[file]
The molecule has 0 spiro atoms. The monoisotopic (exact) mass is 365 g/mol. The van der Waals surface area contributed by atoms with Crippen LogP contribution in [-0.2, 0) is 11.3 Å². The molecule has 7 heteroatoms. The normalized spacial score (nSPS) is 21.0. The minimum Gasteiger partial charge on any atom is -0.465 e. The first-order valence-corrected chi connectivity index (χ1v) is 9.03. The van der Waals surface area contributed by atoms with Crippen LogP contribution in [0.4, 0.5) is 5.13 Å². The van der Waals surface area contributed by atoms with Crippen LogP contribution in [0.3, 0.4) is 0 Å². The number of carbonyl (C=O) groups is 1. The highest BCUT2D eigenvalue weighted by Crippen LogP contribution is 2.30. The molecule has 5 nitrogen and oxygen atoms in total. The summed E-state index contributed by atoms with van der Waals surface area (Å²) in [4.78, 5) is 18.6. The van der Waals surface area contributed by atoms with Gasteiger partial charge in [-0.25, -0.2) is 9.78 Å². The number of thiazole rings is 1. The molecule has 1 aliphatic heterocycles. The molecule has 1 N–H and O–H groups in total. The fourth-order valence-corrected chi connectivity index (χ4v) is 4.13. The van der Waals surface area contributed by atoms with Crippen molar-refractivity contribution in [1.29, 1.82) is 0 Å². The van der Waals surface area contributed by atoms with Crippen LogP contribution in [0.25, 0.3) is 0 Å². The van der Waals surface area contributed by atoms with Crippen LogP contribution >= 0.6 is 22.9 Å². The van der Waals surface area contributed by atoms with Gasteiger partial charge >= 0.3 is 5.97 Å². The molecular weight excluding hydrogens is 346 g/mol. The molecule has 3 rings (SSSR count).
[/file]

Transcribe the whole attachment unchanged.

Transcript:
The molecule has 0 spiro atoms. The monoisotopic (exact) mass is 365 g/mol. The van der Waals surface area contributed by atoms with Crippen LogP contribution in [-0.2, 0) is 11.3 Å². The molecule has 7 heteroatoms. The normalized spacial score (nSPS) is 21.0. The minimum Gasteiger partial charge on any atom is -0.465 e. The first-order valence-corrected chi connectivity index (χ1v) is 9.03. The van der Waals surface area contributed by atoms with Crippen LogP contribution in [0.4, 0.5) is 5.13 Å². The van der Waals surface area contributed by atoms with Crippen LogP contribution in [0.3, 0.4) is 0 Å². The number of carbonyl (C=O) groups is 1. The highest BCUT2D eigenvalue weighted by Crippen LogP contribution is 2.30. The molecule has 5 nitrogen and oxygen atoms in total. The summed E-state index contributed by atoms with van der Waals surface area (Å²) in [4.78, 5) is 18.6. The van der Waals surface area contributed by atoms with Gasteiger partial charge in [-0.25, -0.2) is 9.78 Å². The number of thiazole rings is 1. The molecule has 1 aliphatic heterocycles. The molecule has 1 N–H and O–H groups in total. The fourth-order valence-corrected chi connectivity index (χ4v) is 4.13. The van der Waals surface area contributed by atoms with Crippen molar-refractivity contribution in [1.29, 1.82) is 0 Å². The van der Waals surface area contributed by atoms with Crippen LogP contribution in [0.25, 0.3) is 0 Å². The van der Waals surface area contributed by atoms with Crippen LogP contribution >= 0.6 is 22.9 Å². The van der Waals surface area contributed by atoms with Gasteiger partial charge >= 0.3 is 5.97 Å². The molecular weight excluding hydrogens is 346 g/mol. The molecule has 3 rings (SSSR count).